Problem setup and design requirements
Force analysis and system equations
MATLAB representation and the open-loop response
The cart with an inverted pendulum, shown below, is "bumped" with an impulse force, F. Determine the dynamic equations of motion for the system, and linearize about the pendulum's angle, theta = Pi (in other words, assume that pendulum does not move more than a few degrees away from the vertical, chosen to be at an angle of Pi). Find a controller to satisfy all of the design requirements given below.
For this example, let's assume that
|M||mass of the cart||0.5 kg|
|m||mass of the pendulum||0.2 kg|
|b||friction of the cart||0.1 N/m/sec|
|l||length to pendulum center of mass||0.3 m|
|I||inertia of the pendulum||0.006 kg*m^2|
|F||force applied to the cart|
|x||cart position coordinate|
|theta||pendulum angle from vertical|
For the PID, root locus, and frequency response sections of this problem we will be only interested in the control of the pendulum's position. This is because the techniques used in these tutorials can only be applied for a single-input-single-output (SISO) system. Therefore, none of the design criteria deal with the cart's position. For these sections we will assume that the system starts at equilibrium, and experiences an impulse force of 1N. The pendulum should return to its upright position within 5 seconds, and never move more than 0.05 radians away from the vertical.
The design requirements for this system are:
The design requirements for the Inverted Pendulum state-space example are:
Below are the two Free Body Diagrams of the system.
Summing the forces in the Free Body Diagram of the cart in the horizontal direction, you get the following equation of motion:
Note that you could also sum the forces in the vertical direction, but no useful information would be gained.
Summing the forces in the Free Body Diagram of the pendulum in the horizontal direction, you can get an equation for N:
If you substitute this equation into the first equation, you get the first equation of motion for this system:
To get the second equation of motion, sum the forces perpendicular to the pendulum. Solving the system along this axis ends up saving you a lot of algebra. You should get the following equation:
To get rid of the P and N terms in the equation above, sum the moments around the centroid of the pendulum to get the following equation:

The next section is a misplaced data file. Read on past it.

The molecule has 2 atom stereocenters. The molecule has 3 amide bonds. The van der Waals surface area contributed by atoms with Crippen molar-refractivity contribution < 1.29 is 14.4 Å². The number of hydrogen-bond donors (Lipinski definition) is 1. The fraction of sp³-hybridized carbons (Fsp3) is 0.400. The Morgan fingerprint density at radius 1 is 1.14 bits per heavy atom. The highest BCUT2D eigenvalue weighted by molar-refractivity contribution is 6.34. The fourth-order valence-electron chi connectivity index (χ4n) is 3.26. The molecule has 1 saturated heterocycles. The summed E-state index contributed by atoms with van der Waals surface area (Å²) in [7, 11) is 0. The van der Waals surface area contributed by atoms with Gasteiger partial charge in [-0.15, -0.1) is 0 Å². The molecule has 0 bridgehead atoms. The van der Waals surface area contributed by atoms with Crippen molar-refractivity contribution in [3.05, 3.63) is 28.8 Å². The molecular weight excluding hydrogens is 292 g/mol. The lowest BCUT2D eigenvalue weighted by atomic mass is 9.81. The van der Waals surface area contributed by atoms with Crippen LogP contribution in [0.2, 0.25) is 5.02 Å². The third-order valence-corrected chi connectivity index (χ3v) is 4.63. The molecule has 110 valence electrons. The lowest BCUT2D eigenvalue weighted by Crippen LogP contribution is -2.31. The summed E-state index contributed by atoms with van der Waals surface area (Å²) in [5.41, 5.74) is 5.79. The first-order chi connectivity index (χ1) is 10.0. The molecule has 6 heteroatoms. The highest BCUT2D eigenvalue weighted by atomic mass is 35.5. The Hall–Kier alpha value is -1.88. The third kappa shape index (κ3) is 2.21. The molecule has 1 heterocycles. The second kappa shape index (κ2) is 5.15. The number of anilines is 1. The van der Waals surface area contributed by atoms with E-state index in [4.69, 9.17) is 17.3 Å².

Combining these last two equations, you get the second dynamic equation:
Since MATLAB can only work with linear functions, this set of equations should be linearized about theta = Pi. Assume that theta = Pi + ( represents a small angle from the vertical upward direction). Therefore, cos(theta) = -1, sin(theta) = -, and (d(theta)/dt)^2 = 0. After linearization the two equations of motion become (where u represents the input):
Since we will be looking at the angle Phi as the output of interest, solve the first equation for X(s),
The C matrix is 2 by 4, because both the cart's position and the pendulum's position are part of the output. For the state-space design problem we will be controlling a multi-output system so we will be observing the cart's position from the first row of output and the pendulum's with the second row.
M = .5; m = 0.2; b = 0.1; i = 0.006; g = 9.8; l = 0.3; q = (M+m)*(i+m*l^2)-(m*l)^2; %simplifies input num = [m*l/q 0]; den = [1 b*(i+m*l^2)/q -(M+m)*m*g*l/q -b*m*g*l/q]; pend=tf(num,den)Your output should be:
Transfer function: 4.545 s ---------------------------------- s^3 + 0.1818 s^2 - 31.18 s - 4.455To observe the system's velocity response to an impulse force applied to the cart add the following lines at the end of your m-file:
t=0:0.01:5; impulse(pend,t) axis([0 1 0 60])You should get the following velocity response plot:
As you can see from the plot, the response is entirely unsatisfactory. It is not stable in open loop. You can change the axis to see more of the response if you need to convince yourself that the system is unstable.
Although the output amplitude increases past 60 radians (10 revolutions), the model is only valid for small . In actuality, the pendulum will stop rotating when it hits the cart (=90 degree).
M = .5; m = 0.2; b = 0.1; i = 0.006; g = 9.8; l = 0.3; p = i*(M+m)+M*m*l^2; %denominator for the A and B matrices A = [0 1 0 0; 0 -(i+m*l^2)*b/p (m^2*g*l^2)/p 0; 0 0 0 1; 0 -(m*l*b)/p m*g*l*(M+m)/p 0] B = [ 0; (i+m*l^2)/p; 0; m*l/p] C = [1 0 0 0; 0 0 1 0] D = [0; 0] pend=ss(A,B,C,D); T=0:0.05:10; U=0.2*ones(size(T)); [Y,T,X]=lsim(pend,U,T); plot(T,Y) axis([0 2 0 100])You should see the following output after running the m-file:
The blue line represents the cart's position and the green line represents the pendulum's angle. It is obvious from this plot and the one above that some sort of control will have to be designed to improve the dynamics of the system. Several example controllers are included with these tutorials; select from below the one you would like to use.
Note: The solutions shown in the PID, root locus and frequency response examples may not yield a workable controller for the inverted pendulum problem. As stated previously, when we put this problem into the single-input, single-output framework, we ignored the x position of the cart. The pendulum can be stabilized in an inverted position if the x position is constant or if the cart moves at a constant velocity (no acceleration). Where possible in these examples, we will show what happens to the cart's position when our controller is implemented on the system. We emphasize that the purpose of these examples is to demonstrate design and analysis techniques using MATLAB; not to actually control an inverted pendulum.